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Think You Can Spot a Fake Resume?

According to one CareerBuilder survey, 38 percent of employees have embellished their job responsibilities at some point, while 18 percent have lied about their skill sets. Other common lies surrounded information about employees’ start and end dates of employment, academic degrees, previous employers and job titles. 

6 Ways to Keep Candidates Legit
Use the following tips as you evaluate candidate resumes moving forward:

  1. Perform a standard background check on things like work history, residences, dates of employment, etc. Look for discrepancies between what the candidate submitted and what the reports reveal.
  2. Check for red flags: Unexplained gaps in employment, a reluctance to explain the reason for leaving, and unusual periods of self-employment can be a tip off to false employment history. Always check references, including clients, for self-employed work history. Because even references can be fake, check the web sites of previous employers and use the phone numbers found online for employment verification.  (Can’t find a previous employer’s web site, even after you’ve “Googled” it? The Better Business Bureau or the local Chamber of Commerce are good resources to check, too.)
  3. Utilize social networking sites. Social networking profiles contain public information that may help you verify certain information such as a candidate’s work history or education credentials.  (Just be aware of the possible legal ramifications of using social media to screen applicants. It’s probably best not to ask candidates for their Facebook passwords, either.)
  4. Test their skills. Knowing that employers use keyword searching to find and qualify their resumes, applicants may include keywords for all skills required for the job – regardless of whether they have them or not. Find out if they’re embellishing by asking specific technical questions about the skills they claim to have and actually test their computer skills.
  5. Be fair. Remember that mistakes and misunderstandings do happen. If you find a discrepancy, give the candidate an opportunity to explain.
  6. Use common sense. Trust your intuition and experience. If something doesn’t seem right, follow up on it.

Do you have an experience with a candidate or employee who lied on his or her resume? Share with us in the comments below.

Editor’s note: This post was adapted from an earlier post about resume lies, which includes true life stories from readers sharing their own ‘fake resume’ experiences.

 

Mary Lorenz

About Mary Lorenz

Mary is a copywriter for CareerBuilder, specializing in B2B marketing and corporate recruiting best practices and social media. In addition to creating copy for corporate advertising and marketing campaigns, she researches and writes about employee attraction, engagement and retention. Whenever possible, she makes references to pop culture. Sometimes, those references are even relevant. A New Orleans native, Mary now lives in Chicago, right down the street from the best sushi place in the city. It's awesome.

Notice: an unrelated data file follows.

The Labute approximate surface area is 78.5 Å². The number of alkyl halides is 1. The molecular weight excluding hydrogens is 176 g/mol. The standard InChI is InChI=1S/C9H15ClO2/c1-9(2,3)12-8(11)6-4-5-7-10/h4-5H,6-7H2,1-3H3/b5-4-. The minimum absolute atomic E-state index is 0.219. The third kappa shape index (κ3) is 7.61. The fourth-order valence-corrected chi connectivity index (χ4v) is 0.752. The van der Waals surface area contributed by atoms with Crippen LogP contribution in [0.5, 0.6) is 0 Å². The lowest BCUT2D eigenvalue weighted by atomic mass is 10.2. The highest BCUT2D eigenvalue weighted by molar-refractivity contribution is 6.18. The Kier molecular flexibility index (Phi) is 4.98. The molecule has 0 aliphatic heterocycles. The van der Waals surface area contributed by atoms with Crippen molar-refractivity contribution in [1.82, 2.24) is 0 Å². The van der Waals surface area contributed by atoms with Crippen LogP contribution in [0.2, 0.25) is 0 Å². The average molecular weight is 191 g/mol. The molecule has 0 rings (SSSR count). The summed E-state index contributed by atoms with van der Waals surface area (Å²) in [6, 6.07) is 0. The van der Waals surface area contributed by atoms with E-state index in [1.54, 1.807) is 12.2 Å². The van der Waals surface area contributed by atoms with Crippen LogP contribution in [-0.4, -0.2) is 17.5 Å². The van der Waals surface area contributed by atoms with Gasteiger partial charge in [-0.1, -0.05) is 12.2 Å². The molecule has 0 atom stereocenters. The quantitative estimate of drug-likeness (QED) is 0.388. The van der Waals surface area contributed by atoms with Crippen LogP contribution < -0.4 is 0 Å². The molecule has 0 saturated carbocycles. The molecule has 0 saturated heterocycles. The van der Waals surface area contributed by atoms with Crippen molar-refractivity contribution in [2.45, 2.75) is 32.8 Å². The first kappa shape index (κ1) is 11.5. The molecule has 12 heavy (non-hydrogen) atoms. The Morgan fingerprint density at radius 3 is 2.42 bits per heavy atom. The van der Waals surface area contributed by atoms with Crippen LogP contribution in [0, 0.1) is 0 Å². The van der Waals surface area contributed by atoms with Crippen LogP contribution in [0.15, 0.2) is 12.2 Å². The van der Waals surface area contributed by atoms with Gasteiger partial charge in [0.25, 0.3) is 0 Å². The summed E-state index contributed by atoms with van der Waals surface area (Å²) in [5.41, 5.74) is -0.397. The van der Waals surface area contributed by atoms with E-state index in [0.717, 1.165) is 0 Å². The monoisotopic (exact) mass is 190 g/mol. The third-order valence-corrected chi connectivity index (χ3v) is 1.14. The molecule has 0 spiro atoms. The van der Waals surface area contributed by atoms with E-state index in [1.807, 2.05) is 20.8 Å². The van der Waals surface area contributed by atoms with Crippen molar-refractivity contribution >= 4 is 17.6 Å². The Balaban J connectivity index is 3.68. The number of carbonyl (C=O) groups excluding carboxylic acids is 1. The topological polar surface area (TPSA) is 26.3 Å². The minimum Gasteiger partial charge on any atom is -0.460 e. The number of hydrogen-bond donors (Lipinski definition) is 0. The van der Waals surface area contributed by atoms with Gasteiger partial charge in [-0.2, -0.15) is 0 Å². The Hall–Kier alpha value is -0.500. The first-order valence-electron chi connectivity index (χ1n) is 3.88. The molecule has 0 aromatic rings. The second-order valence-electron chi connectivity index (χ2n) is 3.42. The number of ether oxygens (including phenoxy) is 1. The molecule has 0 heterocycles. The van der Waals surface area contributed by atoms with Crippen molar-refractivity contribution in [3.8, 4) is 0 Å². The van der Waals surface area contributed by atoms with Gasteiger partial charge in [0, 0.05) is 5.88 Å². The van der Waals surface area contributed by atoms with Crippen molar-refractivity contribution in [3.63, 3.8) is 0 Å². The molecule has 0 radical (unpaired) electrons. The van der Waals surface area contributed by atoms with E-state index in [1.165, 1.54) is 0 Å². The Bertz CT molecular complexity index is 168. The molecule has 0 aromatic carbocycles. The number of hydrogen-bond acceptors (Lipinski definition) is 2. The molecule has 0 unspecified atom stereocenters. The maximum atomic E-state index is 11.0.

5 comments
RubyRocha
RubyRocha

A very informative article on spotting fraudulent resumes. The information herein are very helpful. Thanks for sharing. 

rn resume
rn resume

Your post is very informative for me. I am glad I visited here and come to know about it. I have gathered a huge resource being on your post. I will look forward to it.

tami26452
tami26452

I have a question regarding a statement made in the article. "...unusual periods of self-employment" -what exactly does that mean? Does that include verifiable freelance work? Or even, verifiable attempts at owning/operating a business? I am not an employer, yet a job seeker that read your article via MSN. I have been seeking steady, long-term employment for more than 2 years now with no success. Until a few years ago, I'd always held great jobs/positions and never had a problem seeking employment. I've had a few major life changes that shuffled my priorities around a bit, and until steady long-term employment was found, I was not sitting around waiting for the phone to ring. I've worked part-time and seasonal, done freelance work, started a business, attended seminars, networked, and have tried to stay relevant. Yet, without a a complete flow of "steady employment" this is looked at as questionable? My resume is designed to reflect my skills and qualifications, however, if employers are scrutinizing employment history to even include self-employment...how is someone like me- who would prefer to hone and direct my talents in one direction for a solid employer- ever going to overcome the judgement of choosing to be self-reliant rather than collecting unemployment or welfare?

 

Frustrated and just looking for a little feedback. 

goshox418
goshox418

@tami26452 I typically ask candidates if their business was licensed and insured (not for candidates that have done freelance work). In situations like yours, (if you aren't doing so already) I would recommend to make it a point on your resume and during your interview that you haven't been sitting around "waiting for a phone call". I applaud you for all the things you've been doing to stay relevant, I talk to too many people that get discouraged within the first six months and quit looking altogether and panic when their unemployment runs out. At some point the right employer will come along and recognize this. Have you tried staffing agencies yet?

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